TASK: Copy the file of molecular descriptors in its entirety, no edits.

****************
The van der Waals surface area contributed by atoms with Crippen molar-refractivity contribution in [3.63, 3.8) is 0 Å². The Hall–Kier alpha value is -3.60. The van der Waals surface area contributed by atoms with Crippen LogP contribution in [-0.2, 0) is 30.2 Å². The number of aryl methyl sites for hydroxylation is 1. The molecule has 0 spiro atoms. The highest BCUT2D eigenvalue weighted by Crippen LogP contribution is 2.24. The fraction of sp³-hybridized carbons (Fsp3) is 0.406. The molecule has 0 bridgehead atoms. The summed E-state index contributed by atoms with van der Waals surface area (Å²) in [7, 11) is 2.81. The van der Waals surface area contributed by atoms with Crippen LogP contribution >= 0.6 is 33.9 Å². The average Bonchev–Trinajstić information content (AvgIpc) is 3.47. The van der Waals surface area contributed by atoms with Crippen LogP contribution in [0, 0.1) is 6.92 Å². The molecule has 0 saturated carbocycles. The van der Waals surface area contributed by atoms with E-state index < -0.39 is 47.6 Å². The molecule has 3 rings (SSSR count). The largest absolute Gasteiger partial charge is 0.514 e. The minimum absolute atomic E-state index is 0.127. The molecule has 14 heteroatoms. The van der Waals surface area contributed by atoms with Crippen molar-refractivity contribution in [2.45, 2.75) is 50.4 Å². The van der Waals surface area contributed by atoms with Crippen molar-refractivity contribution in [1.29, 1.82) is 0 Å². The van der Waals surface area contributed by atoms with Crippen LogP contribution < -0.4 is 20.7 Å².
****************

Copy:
The van der Waals surface area contributed by atoms with Crippen molar-refractivity contribution in [3.63, 3.8) is 0 Å². The Hall–Kier alpha value is -3.60. The van der Waals surface area contributed by atoms with Crippen LogP contribution in [-0.2, 0) is 30.2 Å². The number of aryl methyl sites for hydroxylation is 1. The molecule has 0 spiro atoms. The highest BCUT2D eigenvalue weighted by Crippen LogP contribution is 2.24. The fraction of sp³-hybridized carbons (Fsp3) is 0.406. The molecule has 0 bridgehead atoms. The summed E-state index contributed by atoms with van der Waals surface area (Å²) in [7, 11) is 2.81. The van der Waals surface area contributed by atoms with Crippen LogP contribution >= 0.6 is 33.9 Å². The average Bonchev–Trinajstić information content (AvgIpc) is 3.47. The van der Waals surface area contributed by atoms with Crippen LogP contribution in [0, 0.1) is 6.92 Å². The molecule has 0 saturated carbocycles. The van der Waals surface area contributed by atoms with E-state index < -0.39 is 47.6 Å². The molecule has 3 rings (SSSR count). The largest absolute Gasteiger partial charge is 0.514 e. The minimum absolute atomic E-state index is 0.127. The molecule has 14 heteroatoms. The van der Waals surface area contributed by atoms with Crippen molar-refractivity contribution in [2.45, 2.75) is 50.4 Å². The van der Waals surface area contributed by atoms with Crippen molar-refractivity contribution in [1.29, 1.82) is 0 Å². The van der Waals surface area contributed by atoms with Crippen LogP contribution < -0.4 is 20.7 Å².